Especially as you get later in your career, you don’t want to do unnecessary laps that you don’t have to.
Well, not really about that, but dude, it’s hard to get motivated to completely restart the moto that you’ve already put over half of it in, and maybe it’d cost you one second a lap. You’re going to learn something from that and just keep getting on with it.
And I totally agree. I think that’s a good mindset because you’re never going to have a perfect race. They’re not going to throw the red flag and let you guys all reset because you went down in a turn on a Saturday to Supercross, that’s not going to happen. You have to get up and understand, “Hey, I can make the best of this situation, because I practiced for it already.”
Yeah, exactly that’s my theory, but maybe others are different.
And that’s what’s cool, because everybody has their own take on this. I did a long interview with Blake Baggett a few weeks ago and his mindset on how he does this is completely opposite to a lot of other people too. Everybody has their own way to get there.
Yeah, there are a million ways to skin a cat and they’re all correct as long as you get to the same end result.
The one thing that we always see is how guys ride that same burned in, ideal line all the way around the practice track. Are you a guy that ever deviates from that, because you know that you’re not going to be able to stick to the same line for full 20 minutes in a race. Are you trying different things or is that frowned upon because you’re going to mess up the track somewhere?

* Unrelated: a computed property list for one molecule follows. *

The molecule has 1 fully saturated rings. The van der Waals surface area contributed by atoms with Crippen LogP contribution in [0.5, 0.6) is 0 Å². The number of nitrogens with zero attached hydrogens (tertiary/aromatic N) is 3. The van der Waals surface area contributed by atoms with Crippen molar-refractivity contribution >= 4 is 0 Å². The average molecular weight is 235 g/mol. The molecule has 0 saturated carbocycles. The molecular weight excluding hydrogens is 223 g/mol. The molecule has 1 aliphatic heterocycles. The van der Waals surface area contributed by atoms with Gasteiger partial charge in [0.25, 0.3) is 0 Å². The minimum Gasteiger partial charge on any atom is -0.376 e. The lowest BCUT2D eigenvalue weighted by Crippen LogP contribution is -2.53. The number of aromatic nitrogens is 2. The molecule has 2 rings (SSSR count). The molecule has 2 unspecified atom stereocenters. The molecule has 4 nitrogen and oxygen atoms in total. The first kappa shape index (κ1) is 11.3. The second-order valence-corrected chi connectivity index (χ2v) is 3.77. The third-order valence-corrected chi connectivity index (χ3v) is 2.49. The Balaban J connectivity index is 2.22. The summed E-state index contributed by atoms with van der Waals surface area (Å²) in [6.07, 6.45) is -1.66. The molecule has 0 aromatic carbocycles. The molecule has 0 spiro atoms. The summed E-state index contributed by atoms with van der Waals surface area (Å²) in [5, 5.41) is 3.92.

Well, that’s mostly a California thing. Our trucks in California, like now that we’re in Murrieta, they don’t really get that way buut I know the feeling of that. I know from back in the day at the old Husky Corona track, and even the Honda track, it was just like that six-inch line around the track. But it also adds a little bit of more intensity to the riding, because you have to be so perfect. So it’s not a terrible thing. I actually like that riding because it’s a little bit brainless, as long as you’re perfect. But, like I was saying earlier, the game has changed a little bit now with the cornering, so I think we almost need to go back to that one line deal a little bit because it’s just right around the top of the corner. And I think that that teaches you a lot as far as speed goes, and a lot of patience, too.